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[school-discuss] Re: Typical school / local gov't employee retention rates?

on Thu, Dec 16, 2004 at 12:40:10PM -0800, Michael Dean (michaelldean@xxxxxxxxxxxxx) wrote:
> Karsten M. Self wrote:[1]
>> One of the costs associated with Linux tools is training.  Which if you
>> think about it, is really an investment in staff.  Which then amortizes
>> in a manner strongly dependent on employee retention.
>> While I've worked in tech environments with 20%, 50%, or even 200%
>> (yes!) turnover, I suspect that most educational settings have a far
>> more stable workforce.  Say, 5-10% a year, and likely the lower end (one
>> reference cites 6% for Tennessee[1].
>> Which means that if you have to engage in retraining, ten years down the
>> road, you've still got 50% of the staff around[2].
>> Contrast with PC hardware, assuming a service lifetime of five years
>> (probably typical for educational environments).  If you're rotating out
>> HW annually, that's a 20% rate of age-out on your investment.  Given the
>> proprietary industry's typical "HW/SW" upgrade lock, and product
>> lifecycles of 3-4 years, that also means you're probably looking at
>> maintaining and supporting at least two major versions (and likely 3-4)
>> on your network.
>> Message:  training costs are an enduring investment in staff.  Software
>> and hardware investments age out far more rapidly, particularly in the
>> public sector.

> Well Karsten, I don't agree, 

...with what?

> except perhaps at the network admin level.  

The thing I'm looking at here is the chimera of Win=>Lin migration costs
and training.  In educational and government sector work, you're looking
at a cost (however large or small) which has a long-term benefit.

The idea actually came up in a conversation with a local technical
services provider who pointed out that legacy MS Windows or GNU/Linux,
your costs are _pretty_ much the same.  I take most "TCO" studies with a
large grain of salt, but let's assume that what you win on licensing
costs and admin costs, you lose on training[1]

> At that level, the judicious use of best practices software (Apache, 
> etc.) is not a great step.

Sorry, you're not being clear.  What's not a great step?  Why not?  For

> At the desktop level, there are already many studies indicating that
> student switchover goes very smooth with minimal training.  If a
> teacher knows word and excel, which is problematic, they can easily
> take to openoffice, this is actually more straightforward.  

My experience with a desktop that paired OOo and MS Office (both were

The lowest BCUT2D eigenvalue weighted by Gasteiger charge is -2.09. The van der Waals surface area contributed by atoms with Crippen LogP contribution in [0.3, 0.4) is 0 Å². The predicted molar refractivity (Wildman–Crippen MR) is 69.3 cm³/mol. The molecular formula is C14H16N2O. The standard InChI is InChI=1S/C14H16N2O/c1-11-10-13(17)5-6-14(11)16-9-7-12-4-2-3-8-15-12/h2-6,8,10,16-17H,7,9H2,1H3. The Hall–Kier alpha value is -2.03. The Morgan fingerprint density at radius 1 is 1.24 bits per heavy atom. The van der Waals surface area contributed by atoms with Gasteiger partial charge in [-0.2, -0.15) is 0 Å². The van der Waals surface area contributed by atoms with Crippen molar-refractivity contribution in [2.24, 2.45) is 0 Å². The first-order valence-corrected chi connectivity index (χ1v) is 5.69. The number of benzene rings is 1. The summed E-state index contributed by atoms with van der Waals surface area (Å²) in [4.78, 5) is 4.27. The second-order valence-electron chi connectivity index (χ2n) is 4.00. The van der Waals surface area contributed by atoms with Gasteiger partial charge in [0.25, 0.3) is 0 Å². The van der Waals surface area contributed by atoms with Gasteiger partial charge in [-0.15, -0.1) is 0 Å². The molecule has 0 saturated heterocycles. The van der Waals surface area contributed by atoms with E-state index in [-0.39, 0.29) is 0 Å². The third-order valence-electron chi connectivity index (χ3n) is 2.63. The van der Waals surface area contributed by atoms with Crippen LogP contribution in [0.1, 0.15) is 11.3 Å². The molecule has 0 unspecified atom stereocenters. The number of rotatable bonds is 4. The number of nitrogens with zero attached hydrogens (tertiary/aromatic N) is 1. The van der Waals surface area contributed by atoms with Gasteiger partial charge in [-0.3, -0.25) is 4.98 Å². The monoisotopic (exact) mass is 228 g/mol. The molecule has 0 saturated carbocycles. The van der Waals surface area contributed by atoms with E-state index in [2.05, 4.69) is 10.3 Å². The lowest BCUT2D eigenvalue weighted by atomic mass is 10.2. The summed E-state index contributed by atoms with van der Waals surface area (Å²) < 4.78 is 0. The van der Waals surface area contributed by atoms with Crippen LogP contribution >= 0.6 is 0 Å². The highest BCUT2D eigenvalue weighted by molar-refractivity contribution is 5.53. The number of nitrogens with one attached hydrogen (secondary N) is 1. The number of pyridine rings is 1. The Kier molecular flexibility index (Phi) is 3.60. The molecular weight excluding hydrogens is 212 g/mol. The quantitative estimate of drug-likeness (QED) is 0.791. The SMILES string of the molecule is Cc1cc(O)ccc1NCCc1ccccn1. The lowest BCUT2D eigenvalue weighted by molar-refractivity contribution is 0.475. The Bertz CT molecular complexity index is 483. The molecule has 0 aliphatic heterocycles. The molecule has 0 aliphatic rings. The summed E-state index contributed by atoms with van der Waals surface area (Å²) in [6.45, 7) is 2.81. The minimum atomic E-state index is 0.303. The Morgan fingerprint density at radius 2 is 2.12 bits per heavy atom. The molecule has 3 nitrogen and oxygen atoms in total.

available, OOo had desktop icons) was that kids were about equiïgnorant
in both (ages 6-18, bulk were 12-16), but had no greater level of
difficulty with OOo than MS Office, with the exception of OOo's
autocomplete feature (grossly confusing).

> Our school is moving totally to open source, and retiring NT software,
> not the computers.  And the life cycle on computers is more like 7
> years.

I arrive at the 4-5 year HW lifecycle as what's typical under legacy MS
Windows, not Linux.  Microsoft ages out support, and even where
available, doesn't provide sufficient levels (e.g.:  XP SP2 features not
supported in Win2K).  Which means that even should the HW itself be
fundamentally sound, a compatible MS Windows OS won't be tenable.  And
with the HW/OS lockstep, if you move up to a more current OS product,
you need to upgrade the HW.  E.g.:  WinXP pretty much wants 384-512 MiB
RAM, and a PIII 750 MHz or better processor.   Contrast with a GNU/Linux
workstation at 128 MiB PII-233, or a GNU/Linux thin-client on pretty
much anything network-capable that passes smoke test[3].

So:  yes, you can extend life under GNU/Linux to 6, 7, or more years
(preferably by offloading older HW to low-end server functions).
However, in factoring costs, you're looking at factoring about a four
year replacement cycle for Windows, strictly on the basis of what MSFT
are willing to support.



1.  A: Because it messes up the order in which people normally read text.
    Q: Why is top-posting such a bad thing?
    A: Top-posting.
    Q: What is the most annoying thing on usenet and in e-mail?

    For clarity and to support conversational discussion style, please use
    bottom-posting format:  your reply goes below the material cited.  Trim
    your quotes appropriately and ensure your attributions are accurate.  



2.  Note that I *don't* think that the net is even, if you're paying
    fair market rates.  As I pointed out to my boss a few months back:
    the time put in one weekend on scrubbing crud off a half dozen or so
    PCs would have bought replacements for 'em, at market consulting
    rates ($50/15 min).  Problem in education is that Microsoft are
    willing to discount desktop/client software (OS + Office) to $50 (or
    less, approaching zero) per seat.  At fair market prices, though, I
    see a clear win for 'Nix.

3.  Though I'd probably draw the line at Pentium HW and a screen capable
    of 1024x768x16bpp or better.  Of all system features, display is the
    one that makes the biggest impact on me.  Availability of
    replacement parts (memory, drives, CPUs, fans) is another concern.

Karsten M. Self <kmself@xxxxxxxxxxxxx>        http://kmself.home.netcom.com/
 What Part of "Gestalt" don't you understand?
    They took twenty-seven 8 x 10 colored glossy photographs with
    circles and arrows and a paragraph on the back of each one
    explainin' what each one was, to be used as evidence against us.
    - A. Guthrie

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